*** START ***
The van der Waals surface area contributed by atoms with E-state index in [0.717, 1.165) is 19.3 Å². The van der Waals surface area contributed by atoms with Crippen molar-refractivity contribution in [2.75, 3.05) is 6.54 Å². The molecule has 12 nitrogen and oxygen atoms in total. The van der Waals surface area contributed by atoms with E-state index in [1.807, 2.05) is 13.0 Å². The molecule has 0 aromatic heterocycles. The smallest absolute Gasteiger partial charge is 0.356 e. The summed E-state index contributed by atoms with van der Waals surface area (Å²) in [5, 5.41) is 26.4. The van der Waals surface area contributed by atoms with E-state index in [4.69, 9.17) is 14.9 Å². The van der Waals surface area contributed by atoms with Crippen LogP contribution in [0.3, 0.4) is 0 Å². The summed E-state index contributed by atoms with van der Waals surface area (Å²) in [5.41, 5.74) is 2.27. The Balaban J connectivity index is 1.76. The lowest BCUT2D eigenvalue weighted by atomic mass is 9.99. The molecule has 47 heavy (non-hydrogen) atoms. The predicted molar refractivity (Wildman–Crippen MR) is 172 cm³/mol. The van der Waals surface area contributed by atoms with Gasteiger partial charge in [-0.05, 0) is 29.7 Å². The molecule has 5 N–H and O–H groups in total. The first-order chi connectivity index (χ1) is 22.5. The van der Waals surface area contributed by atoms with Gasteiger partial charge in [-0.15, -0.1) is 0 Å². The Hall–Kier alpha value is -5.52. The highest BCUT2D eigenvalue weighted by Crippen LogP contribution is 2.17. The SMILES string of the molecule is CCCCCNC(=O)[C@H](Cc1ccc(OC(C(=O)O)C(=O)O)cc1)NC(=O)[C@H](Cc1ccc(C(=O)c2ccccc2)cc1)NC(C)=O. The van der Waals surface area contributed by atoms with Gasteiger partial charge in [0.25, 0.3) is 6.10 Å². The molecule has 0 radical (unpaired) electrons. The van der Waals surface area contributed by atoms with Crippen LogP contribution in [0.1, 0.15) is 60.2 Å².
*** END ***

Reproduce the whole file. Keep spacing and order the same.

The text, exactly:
The van der Waals surface area contributed by atoms with E-state index in [0.717, 1.165) is 19.3 Å². The van der Waals surface area contributed by atoms with Crippen molar-refractivity contribution in [2.75, 3.05) is 6.54 Å². The molecule has 12 nitrogen and oxygen atoms in total. The van der Waals surface area contributed by atoms with E-state index in [1.807, 2.05) is 13.0 Å². The molecule has 0 aromatic heterocycles. The smallest absolute Gasteiger partial charge is 0.356 e. The summed E-state index contributed by atoms with van der Waals surface area (Å²) in [5, 5.41) is 26.4. The van der Waals surface area contributed by atoms with E-state index in [4.69, 9.17) is 14.9 Å². The van der Waals surface area contributed by atoms with Crippen LogP contribution in [0.3, 0.4) is 0 Å². The summed E-state index contributed by atoms with van der Waals surface area (Å²) in [5.41, 5.74) is 2.27. The Balaban J connectivity index is 1.76. The lowest BCUT2D eigenvalue weighted by atomic mass is 9.99. The molecule has 47 heavy (non-hydrogen) atoms. The predicted molar refractivity (Wildman–Crippen MR) is 172 cm³/mol. The van der Waals surface area contributed by atoms with Gasteiger partial charge in [-0.05, 0) is 29.7 Å². The molecule has 5 N–H and O–H groups in total. The first-order chi connectivity index (χ1) is 22.5. The van der Waals surface area contributed by atoms with Gasteiger partial charge in [-0.15, -0.1) is 0 Å². The Hall–Kier alpha value is -5.52. The highest BCUT2D eigenvalue weighted by Crippen LogP contribution is 2.17. The SMILES string of the molecule is CCCCCNC(=O)[C@H](Cc1ccc(OC(C(=O)O)C(=O)O)cc1)NC(=O)[C@H](Cc1ccc(C(=O)c2ccccc2)cc1)NC(C)=O. The van der Waals surface area contributed by atoms with Gasteiger partial charge in [0.25, 0.3) is 6.10 Å². The molecule has 0 radical (unpaired) electrons. The van der Waals surface area contributed by atoms with Crippen LogP contribution in [0.1, 0.15) is 60.2 Å².